*Milestone                                
The milestone is mid C19, is cast iron and triangular in shape.    

 

 *Ivy House

Known as Ivy Cottage until very recently, it was constructed in the early C18 and enlarged in the early and late C19 and late C20.  In 1900 Fanny Lucretia Wale lived in the cottage. She was the last member of the family bearing the name of Wale to live in Little Shelford and she left a wonderful legacy in the form of a book called ‘A Record of Shelford Parva’. She compiled the book between 1907 and 1927 and it provides an excellent record of life in the Shelfords at the beginning of the C20.         

Recreation Ground        

The recreation ground was given to the village by the Wale family in 1952. It is the home of Little Shelford Cricket Club who has played here since 1877.  The Rev. David Shepherd, who played cricket for England before entering the church, played for Ridley Hall v. Little Shelford in the 1950’s. Little Shelford Bowls Club, which previously played bowls on the lawn of Priesthouse, moved to the recreation ground in 1946.

Riverside Walk is a footpath created in 2005 by the Little Shelford Wildlife Group. Within the walk there is an ancient ice pond, once part of the parkland of Shelford Hall. The walk takes you along the side of the River Cam/Granta.    

Beech Close

This small estate was built after the compulsory purchase of the land, which was owned by the Wale family, for £500 immediately after WW2.

 

Whittlesford Road (cont.)

No 48                     

This was Walker’s general stores and post office from 1964 until 1991.   Since then it has been the offices of several different companies.

Courtyards          

A private housing estate built in the late1950’s and early 1960’s.

Whittlesford Road (cont.)

Bradmere Pond  and Clay Pit        

The present pond size belies its proud and ancient name, BRADMERE (O.E. = Broad Lake). The area is of low relief which suggests that the pond is the

surviving outlying remnant of a once much more extensive feature – perhaps when in flood as much as a kilometre across. This natural basin would be flooded today, but for the fact that at some period in the past (perhaps in late medieval times) a ditch was dug along the common Parish boundary with Newton to allow the impounded water an outlet into the River Cam well downstream and to the north of the village. The ditch can be seen in Newton Road and Hauxton Road.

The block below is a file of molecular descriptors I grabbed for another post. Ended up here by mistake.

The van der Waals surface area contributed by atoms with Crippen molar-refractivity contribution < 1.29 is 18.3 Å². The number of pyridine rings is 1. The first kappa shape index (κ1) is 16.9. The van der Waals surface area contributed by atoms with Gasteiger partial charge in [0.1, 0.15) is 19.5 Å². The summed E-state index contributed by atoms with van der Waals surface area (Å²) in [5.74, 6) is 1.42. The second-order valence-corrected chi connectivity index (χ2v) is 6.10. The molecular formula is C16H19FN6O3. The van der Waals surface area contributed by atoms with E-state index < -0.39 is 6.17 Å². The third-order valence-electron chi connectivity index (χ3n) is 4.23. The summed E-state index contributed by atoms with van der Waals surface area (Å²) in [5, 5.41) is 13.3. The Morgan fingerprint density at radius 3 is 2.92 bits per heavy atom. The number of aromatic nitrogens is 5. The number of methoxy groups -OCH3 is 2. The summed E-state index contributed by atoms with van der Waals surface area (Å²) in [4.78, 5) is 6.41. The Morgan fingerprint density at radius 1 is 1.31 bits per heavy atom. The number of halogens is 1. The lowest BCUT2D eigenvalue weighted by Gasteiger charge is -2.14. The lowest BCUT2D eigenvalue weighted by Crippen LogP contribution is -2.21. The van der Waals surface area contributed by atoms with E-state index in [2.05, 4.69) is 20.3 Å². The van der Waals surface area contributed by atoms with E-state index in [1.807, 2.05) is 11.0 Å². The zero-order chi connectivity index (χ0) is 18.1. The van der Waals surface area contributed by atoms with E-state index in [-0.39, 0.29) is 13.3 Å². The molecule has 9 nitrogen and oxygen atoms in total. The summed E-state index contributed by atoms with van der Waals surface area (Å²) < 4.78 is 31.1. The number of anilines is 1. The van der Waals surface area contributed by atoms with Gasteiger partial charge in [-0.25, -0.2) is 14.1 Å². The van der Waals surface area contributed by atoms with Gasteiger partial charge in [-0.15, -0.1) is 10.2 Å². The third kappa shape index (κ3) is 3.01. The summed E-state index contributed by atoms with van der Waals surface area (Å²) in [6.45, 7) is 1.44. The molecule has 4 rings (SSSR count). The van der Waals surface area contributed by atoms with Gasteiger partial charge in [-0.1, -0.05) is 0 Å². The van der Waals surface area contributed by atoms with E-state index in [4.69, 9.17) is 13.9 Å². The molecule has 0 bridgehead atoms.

The pond which lies to the south of and just outside the village was ‘inter-communal’ with Whittlesford until the Enclosures Award of 1814 and is now embraced within the parish of Little Shelford.

Residents of Little Shelford were also given the rights of access to, and use of the pond, as well as the village ‘clay pit’. The pit provided ‘clunch’ for buildings within the village, which were then mainly of claybat or lathe and plaster construction. A similar grant of a ‘gravel pit’, (now Moor Close) was made at the same time.   

An ex-resident born in Little Shelford remembers the pond occasionally freezing over in winter and the ice being thick enough to skate on it. 

Bradmere Lane       

To provide access to the clay pits, a 32 foot (9.75 m) wide ‘private bridle and carriageway’ was created. In the 1990’s Bradmere Lane was very much overgrown and it was cleared and opened up by a group of young offenders performing community service.  

 

High Street    
*No 82 Westfield
 A farmhouse built c.18.  This was the home of Francis Bacon, designer of the fuel cell that was used by the USA in their Apollo moon missions spacecraft. He later moved to 34 High Street.      

*No 93                             

A cottage probably constructed in the late C17 with C19 additions to the east and north.

*No 95

Attached to No 93, this is a C19 cottage

*Hall Farmhouse

The oldest house in the village was built in C15 with additions and alterations in C17 and later.

*Hall Farm Barn                                                                                                                   
The barn is early C16.

*Water Pump               

The pump was built in C19 and is cast iron. It is still in good working order, but is only to be used in times of emergency.  As the sign on it says ‘Do not drink’.      

The Terrace             

The terrace is a footpath that links the High Street with Whittlesford Road. It became ‘The Terrace’ from the terrace of thatched cottages that bordered this footpath at the High Street end and the pan tiled cottages towards Whittlesford Road.   

 

High Street (cont.)

*No 73                            

A cottage built in the late C17.

*No 67 The Carriers      

A late C17 cottage and extended in the early C18 and again in the C19. It was restored c.1983.

*The Navigator           

This was originally a row of cottages, probably of late C17 construction with C19 alterations and a C20 addition at the side.

It was originally called ‘The Plough’ but in the 1980’s because of mistaken identity with the ‘Plough’ public house in Great Shelford the name was changed to ‘The Navigator’.       

Low Brooms                   

This was the home of the Wale family before they had the ‘White’ house built opposite the church.        

No 40